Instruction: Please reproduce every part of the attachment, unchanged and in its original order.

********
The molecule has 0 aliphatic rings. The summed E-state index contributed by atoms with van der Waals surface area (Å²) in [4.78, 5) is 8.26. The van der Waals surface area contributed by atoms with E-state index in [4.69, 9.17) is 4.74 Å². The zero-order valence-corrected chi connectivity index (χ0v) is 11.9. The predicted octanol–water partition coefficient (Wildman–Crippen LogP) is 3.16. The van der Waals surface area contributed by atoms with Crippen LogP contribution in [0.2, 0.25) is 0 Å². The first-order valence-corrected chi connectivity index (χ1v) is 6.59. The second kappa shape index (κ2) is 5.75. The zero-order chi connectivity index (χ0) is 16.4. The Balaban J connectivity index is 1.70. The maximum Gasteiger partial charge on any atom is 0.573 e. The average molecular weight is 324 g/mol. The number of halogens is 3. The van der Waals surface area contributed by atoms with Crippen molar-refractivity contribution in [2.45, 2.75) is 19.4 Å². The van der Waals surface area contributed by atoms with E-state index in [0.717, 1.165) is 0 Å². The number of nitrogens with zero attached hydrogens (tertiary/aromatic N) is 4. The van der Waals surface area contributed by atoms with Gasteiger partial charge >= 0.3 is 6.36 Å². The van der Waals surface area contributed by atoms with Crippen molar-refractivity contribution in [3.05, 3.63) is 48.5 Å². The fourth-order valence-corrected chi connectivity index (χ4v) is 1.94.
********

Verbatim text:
The molecule has 0 aliphatic rings. The summed E-state index contributed by atoms with van der Waals surface area (Å²) in [4.78, 5) is 8.26. The van der Waals surface area contributed by atoms with E-state index in [4.69, 9.17) is 4.74 Å². The zero-order valence-corrected chi connectivity index (χ0v) is 11.9. The predicted octanol–water partition coefficient (Wildman–Crippen LogP) is 3.16. The van der Waals surface area contributed by atoms with Crippen LogP contribution in [0.2, 0.25) is 0 Å². The first-order valence-corrected chi connectivity index (χ1v) is 6.59. The second kappa shape index (κ2) is 5.75. The zero-order chi connectivity index (χ0) is 16.4. The Balaban J connectivity index is 1.70. The maximum Gasteiger partial charge on any atom is 0.573 e. The average molecular weight is 324 g/mol. The number of halogens is 3. The van der Waals surface area contributed by atoms with Crippen molar-refractivity contribution in [2.45, 2.75) is 19.4 Å². The van der Waals surface area contributed by atoms with E-state index in [0.717, 1.165) is 0 Å². The number of nitrogens with zero attached hydrogens (tertiary/aromatic N) is 4. The van der Waals surface area contributed by atoms with Gasteiger partial charge >= 0.3 is 6.36 Å². The van der Waals surface area contributed by atoms with Crippen molar-refractivity contribution in [3.05, 3.63) is 48.5 Å². The fourth-order valence-corrected chi connectivity index (χ4v) is 1.94.